When I was fourteen years old, I snuck out of my house to go to a party. Afterward, I had a friend’s mom drop me off at home. I could see my mom through the window. She was still awake and talking on the phone, so I decided to walk to the store for a soda. I waited for my friend and her mom to drive off and then started walking up to the store. The closest store was closed, so I kept walking. Cars were passing, but I didn’t think too much of it, until one of the cars had my parents’ friends in it and they called out to me and then pulled over.
They were like, um, where ya going? I tried to explain, but they took me back to their place to call my house. There was a busy signal. This was before cell phones. Every night, my mom took the phone off the hook at night, to avoid my friends or whoever calling while we were all asleep, so there was no getting through.
We decided I would go back and let myself in the front door. My original plan involved sneaking in the back door, but with them there watching over my shoulder, I unlocked the front door and when it opened, my father ran to the top of the stairs with a gun shouting, “Who’s there?”
When I said it was me, he didn’t believe me. Plus he was asleep, and he thought I was too. Why would be believe me?
He aimed the gun toward me and his friends called out to him, saying who they were. My Dad turned on the light and lowered the gun, slowly realizing it was me. It was hard, if not impossible to believe my Dad would actually shoot me. But he didn’t think it was me. What if he had shot me? What if he hadn’t had such control?
Guns and mentally unstable people firing them on others seem to be rampant these days. Last year there was the shooting of Representative Gabrielle Giffords in a supermarket near Tucson. Of those who were shot at, six of them died. One was a child. Geez, you hate to go to the supermarket thinking you’re going to buy bread and then end up getting killed by a bullet.
And recently there was the gunman in the theater in Colorado. He just shot up the theater and killed twelve people. He thought he was the joker. Again, hate to go to see a movie and get shot.
And then the Sikh temple, so in your place of worship too?
And then the Texas A&M shooting Monday. And your school?
Where are we safe from people who want to shoot us?
What does this mean for gun control? What does this mean for the collective conscious?
I don’t think there are any easy answers, but the issue is power. Guns give power because if you have one, you decide what to do with it. You decide who lives and who dies. There have been too many people who are not mentally and emotionally stable enough to own guns hurting others, too many intentionally violent acts by one person against another, too many accidents.
Women Against Gun Violence report that in the U.S.:
– 40% of households with children have guns.
– 9 children are killed per day in the U.S. with guns.
– 34 people a day are murdered in the United States with guns.
– 46 suicides a day are committed in the U.S. with guns.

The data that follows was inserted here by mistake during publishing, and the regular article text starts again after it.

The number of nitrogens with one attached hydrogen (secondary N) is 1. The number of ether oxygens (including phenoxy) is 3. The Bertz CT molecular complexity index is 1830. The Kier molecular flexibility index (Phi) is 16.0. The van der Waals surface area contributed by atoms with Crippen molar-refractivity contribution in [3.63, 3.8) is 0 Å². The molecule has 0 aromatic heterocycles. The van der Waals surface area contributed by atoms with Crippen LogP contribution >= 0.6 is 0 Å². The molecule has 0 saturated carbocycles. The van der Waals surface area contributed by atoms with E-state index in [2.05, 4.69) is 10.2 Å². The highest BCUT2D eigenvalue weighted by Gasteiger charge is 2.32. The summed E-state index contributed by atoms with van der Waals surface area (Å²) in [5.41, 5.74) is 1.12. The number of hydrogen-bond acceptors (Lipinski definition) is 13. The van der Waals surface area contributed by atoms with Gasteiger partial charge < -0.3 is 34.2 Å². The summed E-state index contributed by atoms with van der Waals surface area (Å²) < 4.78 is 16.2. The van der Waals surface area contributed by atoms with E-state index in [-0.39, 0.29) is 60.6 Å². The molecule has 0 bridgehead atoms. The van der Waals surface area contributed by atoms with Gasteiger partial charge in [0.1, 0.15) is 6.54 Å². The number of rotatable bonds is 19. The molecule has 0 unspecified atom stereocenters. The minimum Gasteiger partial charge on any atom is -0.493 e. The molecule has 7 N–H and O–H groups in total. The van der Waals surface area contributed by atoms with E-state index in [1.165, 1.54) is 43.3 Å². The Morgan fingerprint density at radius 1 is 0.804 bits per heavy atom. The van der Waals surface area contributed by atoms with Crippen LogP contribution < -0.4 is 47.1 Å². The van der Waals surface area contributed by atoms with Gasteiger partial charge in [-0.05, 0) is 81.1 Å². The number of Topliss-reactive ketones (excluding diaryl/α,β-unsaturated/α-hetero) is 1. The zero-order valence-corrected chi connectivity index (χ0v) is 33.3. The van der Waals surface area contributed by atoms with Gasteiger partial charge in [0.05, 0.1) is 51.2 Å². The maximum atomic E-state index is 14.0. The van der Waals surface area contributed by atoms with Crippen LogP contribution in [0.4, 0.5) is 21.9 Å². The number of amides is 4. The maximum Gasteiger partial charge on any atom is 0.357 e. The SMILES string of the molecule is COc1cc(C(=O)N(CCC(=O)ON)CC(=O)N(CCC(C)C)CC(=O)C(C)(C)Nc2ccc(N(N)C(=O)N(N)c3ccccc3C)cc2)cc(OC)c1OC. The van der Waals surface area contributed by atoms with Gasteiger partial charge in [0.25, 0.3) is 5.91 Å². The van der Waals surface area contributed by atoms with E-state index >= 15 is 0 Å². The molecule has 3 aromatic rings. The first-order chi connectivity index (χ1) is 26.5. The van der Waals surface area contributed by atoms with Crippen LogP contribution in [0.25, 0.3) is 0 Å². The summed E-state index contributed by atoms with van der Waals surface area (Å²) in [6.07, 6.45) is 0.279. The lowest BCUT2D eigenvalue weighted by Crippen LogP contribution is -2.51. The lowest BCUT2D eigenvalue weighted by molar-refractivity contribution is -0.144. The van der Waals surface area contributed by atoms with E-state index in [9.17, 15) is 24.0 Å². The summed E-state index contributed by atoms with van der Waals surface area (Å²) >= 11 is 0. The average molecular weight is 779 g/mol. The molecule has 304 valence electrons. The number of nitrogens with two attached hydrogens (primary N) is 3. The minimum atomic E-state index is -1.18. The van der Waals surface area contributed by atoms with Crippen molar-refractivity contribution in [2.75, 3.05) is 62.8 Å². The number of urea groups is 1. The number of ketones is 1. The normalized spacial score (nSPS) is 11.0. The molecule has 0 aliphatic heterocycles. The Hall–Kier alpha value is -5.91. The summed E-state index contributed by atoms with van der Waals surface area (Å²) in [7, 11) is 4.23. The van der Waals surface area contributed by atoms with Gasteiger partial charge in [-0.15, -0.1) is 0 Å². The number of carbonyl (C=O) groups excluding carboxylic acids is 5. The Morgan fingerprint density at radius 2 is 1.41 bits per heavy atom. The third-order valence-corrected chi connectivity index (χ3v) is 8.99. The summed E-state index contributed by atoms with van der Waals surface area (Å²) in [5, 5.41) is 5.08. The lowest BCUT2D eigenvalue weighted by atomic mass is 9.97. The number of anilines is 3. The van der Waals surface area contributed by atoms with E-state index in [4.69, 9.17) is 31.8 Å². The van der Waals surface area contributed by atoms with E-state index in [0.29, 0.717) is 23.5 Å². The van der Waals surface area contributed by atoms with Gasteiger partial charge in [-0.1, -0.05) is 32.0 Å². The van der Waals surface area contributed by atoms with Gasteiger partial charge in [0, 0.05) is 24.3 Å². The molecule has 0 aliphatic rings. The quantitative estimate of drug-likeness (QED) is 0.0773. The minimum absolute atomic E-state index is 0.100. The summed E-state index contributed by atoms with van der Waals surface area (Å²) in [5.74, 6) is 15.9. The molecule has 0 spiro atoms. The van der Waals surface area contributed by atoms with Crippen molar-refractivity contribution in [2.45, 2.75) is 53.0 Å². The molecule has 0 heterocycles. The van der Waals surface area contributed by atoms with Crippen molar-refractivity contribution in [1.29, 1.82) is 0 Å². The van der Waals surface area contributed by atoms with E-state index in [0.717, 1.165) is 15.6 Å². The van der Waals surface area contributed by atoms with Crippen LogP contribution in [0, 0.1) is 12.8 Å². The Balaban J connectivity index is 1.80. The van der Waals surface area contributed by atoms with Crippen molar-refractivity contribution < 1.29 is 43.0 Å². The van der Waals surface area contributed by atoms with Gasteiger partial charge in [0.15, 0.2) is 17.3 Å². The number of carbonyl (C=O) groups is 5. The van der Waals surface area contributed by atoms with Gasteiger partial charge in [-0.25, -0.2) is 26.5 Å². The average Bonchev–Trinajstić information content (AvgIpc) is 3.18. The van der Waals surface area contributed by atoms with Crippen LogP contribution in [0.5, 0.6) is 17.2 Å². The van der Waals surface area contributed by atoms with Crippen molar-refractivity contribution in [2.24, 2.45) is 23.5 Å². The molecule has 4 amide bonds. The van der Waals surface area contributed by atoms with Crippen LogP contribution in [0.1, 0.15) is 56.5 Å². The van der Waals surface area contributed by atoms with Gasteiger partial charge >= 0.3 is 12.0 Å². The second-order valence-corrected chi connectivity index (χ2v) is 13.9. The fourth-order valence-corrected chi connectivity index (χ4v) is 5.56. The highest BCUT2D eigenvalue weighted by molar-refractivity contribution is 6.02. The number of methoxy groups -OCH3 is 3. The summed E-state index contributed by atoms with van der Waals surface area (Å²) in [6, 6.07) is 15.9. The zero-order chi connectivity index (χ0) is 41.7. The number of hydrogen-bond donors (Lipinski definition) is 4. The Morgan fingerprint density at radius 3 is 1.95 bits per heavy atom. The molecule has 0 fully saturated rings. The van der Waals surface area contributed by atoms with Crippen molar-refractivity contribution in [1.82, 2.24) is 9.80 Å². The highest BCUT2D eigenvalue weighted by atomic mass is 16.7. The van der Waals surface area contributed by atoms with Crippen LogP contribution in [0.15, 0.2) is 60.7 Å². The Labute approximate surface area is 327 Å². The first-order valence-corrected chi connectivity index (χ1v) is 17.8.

There are a lot of guns in my family, but they are used for hunting and sport. When does that become murder of people? I shot rifles when I was younger, a hand gun in college and I owned a bee-bee gun as a kid. That said, I have also been held up by a stranger on the street supposedly because I was walking with a person of color. I have been at a party where someone ran through waving a gun; everyone hit the floor.
I’m not a big proponent of guns, but should we be able to have them at all? What about guns that are built to kill people, like machine guns? Do we need machine guns? Do we need automatic weapons in our society?
I think the underlying fear is that we might be attacked by zombies, or by our version of zombies, meaning whoever we might be afraid of. So, some angry mob of whoever might hate us and attack us. But, we think, they won’t be able to if I have my gun. We might need our guns to protect ourselves.
What does it do to our collective conscious as a society when, as a whole, we fear we are in danger enough to need guns built for murdering people?
I listed four big shooting incidents above and in all of them, guns were the weapon that killed people not the weapon that protected people.
What if we generally didn’t have guns as a society? How would our society change without the threat of gun violence? Would we act differently with people?
What if we better regulated guns? Would the amount of gun violence go down?
Women Against Gun Violence has been in action since 1993. The Los Angeles Police Commissioner at the time, Ann Reiss Lane, put guns and gun violence forward as a women’s issue. “With the involvement of women and their families, the coalition hoped to profoundly change the climate of the gun violence debate by working with elected officials, survivors, and communities” (taken from their website).
What makes something a woman’s issue? It is a woman’s issue, sure, but this is everyone’s issue. I write this now to encourage women and men to talk about gun safety, thoughts about guns and gun violence, with their partners, families, and children.
When we can’t go to the movies, or the supermarket, to school, or our place of worship without being afraid we might get shot or thinking that is a possibility, guns are not keeping us safe, they are controlling how and whether we live.